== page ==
“Seventy-five years. That’s how much time you get if you’re lucky. Seventy-five years. Seventy-five Winters. Seventy-five Springtimes. Seventy-five Summers. And Seventy-five Autumns. When you look at it like that, it’s not a lot of time, is it? Don’t waste them. Get your head out of the rat race and forget about the superficial things that pre-occupy your existence and get back to what’s important now. Right Now. This very second. And I’m not saying, drop everything and let the world come to a grinding halt. I’m saying that you could become a seeker. You could be loving more. You could be taking some chances. You could be living more. You could be spending more time with your family. You could be getting in touch with the part of you that lives instead of fears; the part of you that loves instead of hates; the part of you that recognizes the humanity in all of us. And I tell you, That’s where you’re fortunate.” Eddie Murphy – Holy Man
*My dad only had 73 years, 2 months, and 8 days.
My friend recently completed a challenge she assigned to herself, which was to blog each day of August. Me, being out of practice as of late, scoffed at the idea for myself, because I haven’t felt particularly inspired. Writer’s block is not a sufficient enough description for the complete void of material and/or lack of desire to share much of anything.
However, I caught up on some reading over this past long weekend, and I realized there’s plenty that I want to say, I’m just not super comfortable with saying all of it, because it means facing what scares me. I’ve always joked about aging, but now I have been thinking more and more about something scarier – making the most of my life, because, you know…death.
I wouldn’t say I’m unhealthily laser-focused on the topic, but it’s definitely been the catalyst for making sure I get myself together financially and health-wise (the latter being an annoying ongoing struggle – but overall doing ok on both fronts).
On the other hand, I’m not sure anyone wants to read about death or be continually reminded of their mortality, and I realize that’s kind of the most prominent topic that comes to mind when/if I write, with good reason. It is something each of us will experience, but it’s uncomfortable and can be a downer.
After all –
“This “I could be dead” perspective isn’t a sentimental thinking exercise. I think it’s a more honest view of our ever-tentative situation, one that respects the impersonal, flippant way in which fate handles our lives. The shooting just forced me to see my day in that way, but a random crime is only one of many possible (and still possible) endings. There are always speeding cars, rare diseases, gas explosions, and treacherous stairwells. And none of these events, when they do happen, are negotiable.
The universe is not at all sentimental—aliveness is always going to be an arbitrary status that can be revoked at any time. No recourse, no due process.”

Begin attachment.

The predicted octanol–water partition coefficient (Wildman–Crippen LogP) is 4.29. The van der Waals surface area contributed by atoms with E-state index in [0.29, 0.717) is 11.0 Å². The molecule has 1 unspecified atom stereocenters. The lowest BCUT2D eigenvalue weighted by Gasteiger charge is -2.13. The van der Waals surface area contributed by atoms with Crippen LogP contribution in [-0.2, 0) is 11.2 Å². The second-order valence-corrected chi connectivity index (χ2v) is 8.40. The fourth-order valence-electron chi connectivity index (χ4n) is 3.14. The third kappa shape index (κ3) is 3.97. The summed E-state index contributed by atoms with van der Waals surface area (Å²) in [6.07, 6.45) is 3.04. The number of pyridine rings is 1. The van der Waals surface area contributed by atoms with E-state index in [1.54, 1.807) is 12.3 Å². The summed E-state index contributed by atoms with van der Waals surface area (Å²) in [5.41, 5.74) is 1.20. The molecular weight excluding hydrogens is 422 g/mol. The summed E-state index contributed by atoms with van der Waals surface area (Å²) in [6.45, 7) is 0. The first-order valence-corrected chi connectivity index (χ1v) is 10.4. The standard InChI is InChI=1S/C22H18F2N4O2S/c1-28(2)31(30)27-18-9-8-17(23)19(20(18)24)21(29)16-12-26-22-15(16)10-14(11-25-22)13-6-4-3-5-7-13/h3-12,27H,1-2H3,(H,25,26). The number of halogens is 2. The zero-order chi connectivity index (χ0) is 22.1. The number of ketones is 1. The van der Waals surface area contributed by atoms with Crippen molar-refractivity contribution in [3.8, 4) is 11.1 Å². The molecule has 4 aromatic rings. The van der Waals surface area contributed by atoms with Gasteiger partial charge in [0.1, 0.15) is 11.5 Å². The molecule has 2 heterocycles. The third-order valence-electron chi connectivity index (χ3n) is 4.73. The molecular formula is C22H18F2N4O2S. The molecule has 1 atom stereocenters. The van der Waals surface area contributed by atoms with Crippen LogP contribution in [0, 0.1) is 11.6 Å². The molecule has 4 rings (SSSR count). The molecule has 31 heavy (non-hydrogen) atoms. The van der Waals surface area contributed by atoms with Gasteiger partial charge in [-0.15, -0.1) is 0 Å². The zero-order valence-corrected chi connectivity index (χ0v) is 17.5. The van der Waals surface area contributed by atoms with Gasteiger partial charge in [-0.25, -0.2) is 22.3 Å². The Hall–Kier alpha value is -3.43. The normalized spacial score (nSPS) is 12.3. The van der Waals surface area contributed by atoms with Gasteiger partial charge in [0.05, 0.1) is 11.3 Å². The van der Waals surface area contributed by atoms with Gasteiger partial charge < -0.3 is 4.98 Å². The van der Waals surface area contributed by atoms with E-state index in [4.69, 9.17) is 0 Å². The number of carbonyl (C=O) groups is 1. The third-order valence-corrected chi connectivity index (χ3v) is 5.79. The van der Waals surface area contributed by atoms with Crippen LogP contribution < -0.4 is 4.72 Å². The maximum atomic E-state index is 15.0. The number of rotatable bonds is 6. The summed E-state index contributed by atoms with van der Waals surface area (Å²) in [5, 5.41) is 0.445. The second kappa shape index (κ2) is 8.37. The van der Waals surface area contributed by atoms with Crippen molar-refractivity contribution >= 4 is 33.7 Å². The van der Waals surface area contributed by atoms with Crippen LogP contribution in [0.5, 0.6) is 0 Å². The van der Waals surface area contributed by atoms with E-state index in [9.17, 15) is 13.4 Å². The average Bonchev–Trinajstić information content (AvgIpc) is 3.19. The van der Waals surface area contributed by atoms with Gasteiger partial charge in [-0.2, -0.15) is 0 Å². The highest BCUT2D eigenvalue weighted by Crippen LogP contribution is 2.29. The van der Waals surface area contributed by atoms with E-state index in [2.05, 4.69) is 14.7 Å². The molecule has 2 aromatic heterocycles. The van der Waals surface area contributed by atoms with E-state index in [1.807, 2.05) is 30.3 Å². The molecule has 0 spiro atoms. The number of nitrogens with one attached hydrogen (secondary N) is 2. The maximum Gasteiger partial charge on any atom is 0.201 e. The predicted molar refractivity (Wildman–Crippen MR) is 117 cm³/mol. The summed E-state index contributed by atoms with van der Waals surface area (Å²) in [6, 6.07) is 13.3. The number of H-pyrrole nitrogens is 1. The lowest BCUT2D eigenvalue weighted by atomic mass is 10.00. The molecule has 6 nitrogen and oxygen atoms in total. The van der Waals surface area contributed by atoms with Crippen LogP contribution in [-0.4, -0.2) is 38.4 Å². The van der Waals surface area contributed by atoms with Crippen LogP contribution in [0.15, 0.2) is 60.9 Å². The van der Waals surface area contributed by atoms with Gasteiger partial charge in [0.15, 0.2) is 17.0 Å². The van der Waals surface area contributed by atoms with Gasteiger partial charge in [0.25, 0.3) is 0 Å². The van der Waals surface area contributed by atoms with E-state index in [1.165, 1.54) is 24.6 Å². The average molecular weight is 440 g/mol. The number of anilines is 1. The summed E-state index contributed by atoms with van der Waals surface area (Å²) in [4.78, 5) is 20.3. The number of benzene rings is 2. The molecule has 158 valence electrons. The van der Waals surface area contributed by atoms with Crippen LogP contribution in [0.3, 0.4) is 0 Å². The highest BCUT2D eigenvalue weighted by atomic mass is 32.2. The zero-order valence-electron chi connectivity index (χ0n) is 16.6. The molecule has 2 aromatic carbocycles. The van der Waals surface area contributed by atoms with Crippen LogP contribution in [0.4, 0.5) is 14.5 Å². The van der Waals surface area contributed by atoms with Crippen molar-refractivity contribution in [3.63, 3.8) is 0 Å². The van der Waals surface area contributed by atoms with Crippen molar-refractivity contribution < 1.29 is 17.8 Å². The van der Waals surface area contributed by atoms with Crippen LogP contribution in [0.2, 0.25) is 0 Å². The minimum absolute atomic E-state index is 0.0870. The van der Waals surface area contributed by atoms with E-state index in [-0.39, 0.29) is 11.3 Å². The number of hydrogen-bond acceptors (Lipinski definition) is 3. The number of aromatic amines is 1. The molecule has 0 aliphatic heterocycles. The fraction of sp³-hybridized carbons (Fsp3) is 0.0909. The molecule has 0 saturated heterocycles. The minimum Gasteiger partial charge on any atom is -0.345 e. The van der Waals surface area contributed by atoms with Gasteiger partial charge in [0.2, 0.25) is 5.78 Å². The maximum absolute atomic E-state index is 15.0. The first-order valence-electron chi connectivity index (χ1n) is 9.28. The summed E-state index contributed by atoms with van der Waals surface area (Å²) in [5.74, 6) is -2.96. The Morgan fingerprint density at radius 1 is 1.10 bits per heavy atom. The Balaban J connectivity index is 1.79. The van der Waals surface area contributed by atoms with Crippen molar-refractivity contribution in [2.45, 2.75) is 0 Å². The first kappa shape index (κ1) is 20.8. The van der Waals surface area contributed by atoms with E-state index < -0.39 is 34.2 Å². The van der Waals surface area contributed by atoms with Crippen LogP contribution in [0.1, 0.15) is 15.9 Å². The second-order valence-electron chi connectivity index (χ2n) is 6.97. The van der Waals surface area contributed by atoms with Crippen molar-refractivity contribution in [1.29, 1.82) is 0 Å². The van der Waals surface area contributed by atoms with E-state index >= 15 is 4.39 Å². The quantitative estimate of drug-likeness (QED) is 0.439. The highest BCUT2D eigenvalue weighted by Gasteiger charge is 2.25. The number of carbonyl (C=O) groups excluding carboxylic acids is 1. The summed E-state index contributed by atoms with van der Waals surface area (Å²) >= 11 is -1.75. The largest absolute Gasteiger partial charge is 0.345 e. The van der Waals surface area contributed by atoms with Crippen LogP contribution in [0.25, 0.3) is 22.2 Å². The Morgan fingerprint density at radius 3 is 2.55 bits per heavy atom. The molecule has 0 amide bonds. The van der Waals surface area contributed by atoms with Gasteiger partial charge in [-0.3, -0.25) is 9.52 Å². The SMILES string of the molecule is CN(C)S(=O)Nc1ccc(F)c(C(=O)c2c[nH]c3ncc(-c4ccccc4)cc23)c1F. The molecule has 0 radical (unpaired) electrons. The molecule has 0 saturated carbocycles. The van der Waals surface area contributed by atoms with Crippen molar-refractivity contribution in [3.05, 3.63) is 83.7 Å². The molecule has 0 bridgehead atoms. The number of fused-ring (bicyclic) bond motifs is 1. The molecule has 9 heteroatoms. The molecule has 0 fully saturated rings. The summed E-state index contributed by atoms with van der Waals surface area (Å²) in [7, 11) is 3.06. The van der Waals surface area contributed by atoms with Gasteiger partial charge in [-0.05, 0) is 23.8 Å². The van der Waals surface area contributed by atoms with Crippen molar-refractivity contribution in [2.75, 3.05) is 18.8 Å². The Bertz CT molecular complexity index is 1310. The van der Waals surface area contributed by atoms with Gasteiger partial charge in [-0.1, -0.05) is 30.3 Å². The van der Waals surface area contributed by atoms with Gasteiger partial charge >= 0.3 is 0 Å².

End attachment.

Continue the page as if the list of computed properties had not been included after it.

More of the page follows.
Watching my healthy father quickly deteriorate and leave this world within 2 months instilled great fear inside of me. Paired with heartbreaks I’ve experienced – coincidentally in which the relationships shifted suddenly and dramatically, changing my life/periphery in a short period of time – and my inner voice that has my fears on a repeat loop (and exhaustively searches for connections) tells me grief like this is a pattern in my life, and I’m right to be afraid for it to happen again. I can logically roll my eyes and brush that off – plus losing my father was much worse than any heartache I’ve ever had, like brand new category – but the thought is pretty persistent. I think about my own death sometimes, yes, but more so of my loved ones. I realized with his passing that time is definitely borrowed with my mother – do I have even ten years more to share with her? Will she be there to see my son graduate high school in 7 years? But wait – what if my son died? Easily the one thing I love most in this world, and my only child to boot. There is a myth I’ve heard that the Greek gods would get jealous if a mortal loved and revered anything too much outside of them, and would retaliate by taking that thing away. Like.I.said. My brain is EXHAUSTING sometimes.
So, in summary, relationships and death are now one and the same as far as my personal fears go. Woot woot!
So now that I’ve got you all fired up after that doozy, let’s talk about the good part of this post.
Gratitude, more gratitude, and plans.
So damn true. I’m so, so grateful for all the people I do have, and feel like I have slowed down a bit to take the time to appreciate them more than I used to. I am more intent on being present and living in the moment. And, of course – planning for the future.
While this article is decidedly emotion-free and more work-focused, I think it’s a good blueprint for making any kind of plan for your life. We have to think ahead, and not just for tomorrow.
What are you doing to plan for your future – and who/what are you grateful for right now?
with love + rosé,
p.s. – these are just good reads about losing a parent that I found helpful.
The Beginners Guide to Losing Your Parent – especially these two: